Ask Not What Your Lawyer Can Do For You

Actually, the converse of that is the question du jour.

Ask not what you can do for your attorney; ask what your attorney can do for you.

It is important to find out whether your attorney has expertise in a particular area, because if not, that attorney should contact another legal professional who has the expertise and seek a consultation. These days, although many (including our law office) practice general business and corporate law, lawyers also specialize. Lawyers and law firms need to know their limits and advise clients accordingly.

Here, then, is a tale of two (recent) clients. One required an technology transfer agreement which would assign the rights of an invention to a third party. Although lawyers specialize, these days it is easy to find good, working precedents online and for lawyers who enjoy drafting, there is a gold-mine of information available as a basis for further creative work. At the same time, there are some very tricky clauses and it can be helpful to subcontract for an hour of specialty lawyer time. In this case, we produced a draft of the initial document, tailored to the client's very specific needs, and then engaged special IP (intellectual property) expertise for a brief review and received some very helpful comments on the document.

Client number two had a more generic copyright and trademark question which was ultimately answered using general principles of copyright law and specific legal doctrines such as joint ownership and work for hire. In this case there was no need to consult expert counsel, and the issues were canvassed expeditiously but thoroughly. Although the client initially hesitated because his questions were very specific, the law in this area was straight-forward and easy to apply. Plus, knowledge of litigation procedures was useful to help provide proper practical guidance as to what to do next.

So: as the Upanishads say, he who knows, does not know; he who knows he does not know, knows.

It is good to understand the limits of one's competence, and to refer or seek a specialist accordingly. This applies whether one is in the legal or a healing arts profession. (I think of it more as a duty to consult, when it comes to legal expertise, than a duty to refer, as exists with, for example, chiropractors whose patients present problems that are beyond chiropractic expertise and require medical attention).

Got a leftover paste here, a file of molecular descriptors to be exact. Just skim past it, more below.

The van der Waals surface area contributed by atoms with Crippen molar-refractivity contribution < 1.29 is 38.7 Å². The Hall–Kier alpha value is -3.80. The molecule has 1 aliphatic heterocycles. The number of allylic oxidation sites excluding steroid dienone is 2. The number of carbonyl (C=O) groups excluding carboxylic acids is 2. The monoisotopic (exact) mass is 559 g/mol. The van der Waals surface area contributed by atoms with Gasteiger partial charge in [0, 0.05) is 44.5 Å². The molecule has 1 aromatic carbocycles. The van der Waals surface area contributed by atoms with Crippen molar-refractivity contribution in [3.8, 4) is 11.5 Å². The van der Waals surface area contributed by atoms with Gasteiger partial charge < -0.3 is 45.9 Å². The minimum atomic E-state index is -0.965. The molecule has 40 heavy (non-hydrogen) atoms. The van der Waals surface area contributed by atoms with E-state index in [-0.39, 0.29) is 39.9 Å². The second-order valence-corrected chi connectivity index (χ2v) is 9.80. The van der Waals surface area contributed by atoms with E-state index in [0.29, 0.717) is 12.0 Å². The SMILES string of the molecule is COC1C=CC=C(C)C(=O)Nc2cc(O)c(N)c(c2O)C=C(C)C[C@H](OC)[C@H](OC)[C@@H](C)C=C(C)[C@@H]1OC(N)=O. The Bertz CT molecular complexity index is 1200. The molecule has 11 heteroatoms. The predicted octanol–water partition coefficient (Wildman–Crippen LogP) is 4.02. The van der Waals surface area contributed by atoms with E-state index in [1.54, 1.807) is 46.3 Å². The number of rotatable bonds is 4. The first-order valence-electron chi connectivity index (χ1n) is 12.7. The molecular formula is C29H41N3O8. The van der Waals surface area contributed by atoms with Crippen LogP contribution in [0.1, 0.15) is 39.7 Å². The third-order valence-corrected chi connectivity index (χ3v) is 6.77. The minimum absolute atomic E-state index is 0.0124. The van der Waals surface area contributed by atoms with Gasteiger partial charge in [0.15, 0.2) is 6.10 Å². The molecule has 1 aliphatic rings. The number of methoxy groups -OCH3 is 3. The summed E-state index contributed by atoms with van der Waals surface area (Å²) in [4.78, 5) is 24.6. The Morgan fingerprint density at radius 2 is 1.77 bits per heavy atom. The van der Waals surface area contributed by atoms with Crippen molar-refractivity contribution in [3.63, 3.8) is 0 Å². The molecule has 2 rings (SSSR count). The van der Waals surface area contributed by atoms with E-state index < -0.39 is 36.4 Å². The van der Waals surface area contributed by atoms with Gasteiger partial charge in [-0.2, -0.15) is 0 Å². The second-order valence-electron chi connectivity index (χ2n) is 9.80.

It is also important to be sufficiently knowledgeable and well-versed in many different areas that capable advice can be given on most legal questions, especially those general busines questions that crop up again and again among small business owners and entrepreneurs. Our firm has been on both sides -- both seeking specialized expertise and offering expert counsel in the health law / complementary medicine field. Further, my own approach to serving clients is very intuitive--grounded in law, but also cognizant of the overall situation and the client's objectives (both those immediately known, and those remaining to be discovered in a brief but effective, shared exploration). The holistic approach can apply to legal as well as medical issues, as after all, when seeking advice from either kind of professional, one wishes to come out whole.

The Law Offices of Michael H. Cohen offers corporate legal services, litigation consultation, and expertise in health law with a unique focus on holistic, alternative, complementary, and integrative medical therapies. The law firm represents medical doctors, allied health professionals (from psychologists to nurses and dentists) and other clinicians (from chiropractors to naturopathic physicians, massage therapists, and acupuncturists), entrepreneurs, hospitals, and educational organizations, health care institutions, and individuals and corporations.

Michael H. Cohen is Principal in Law Offices of Michael H. Cohen and also President of The Institute for Integrative and Energy Medicine, a nonprofit organization exploring legal, regulatory, ethical, and health policy issues in the judicious integration of complementary and alternative medical therapies (such as acupuncture and traditional oriental medicine, chiropractic, naturopathic medicine, homeopathy, massage therapy, energy healing, and herbal medicine) and conventional clinical care. Michael H. Cohen is author of books on health care law, regulation, ethics and policy dealing with complementary, alternative and integrative medicine, including Healing at the Borderland of Medicine and Religion, Complementary and Alternative Medicine: Legal Boundaries and Regulatory Perspectives (1998), Beyond Complementary Medicine: Legal and Ethical Perspectives on Health Care and Human Evolution (2000), and Future Medicine: Ethical Dilemmas, Regulatory Challenges, and Therapeutic Pathways to Health Care and Healing in Human Transformation (2003).
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Health care and corporate lawyer Michael H. Cohen has been admitted to the Bar of California, Massachusetts, New York, and Washington D.C. In addition to qualifying as a U.S. attorney, he has been admitted and to the Bar of England and Wales as a Solicitor (non-practicing). For more information regarding the law practice of attorney Michael H. Cohen, see the FAQs for the Law Offices of Michael H. Cohen. Thank you for visiting the Complementary and Alternative Medicine Law Blog.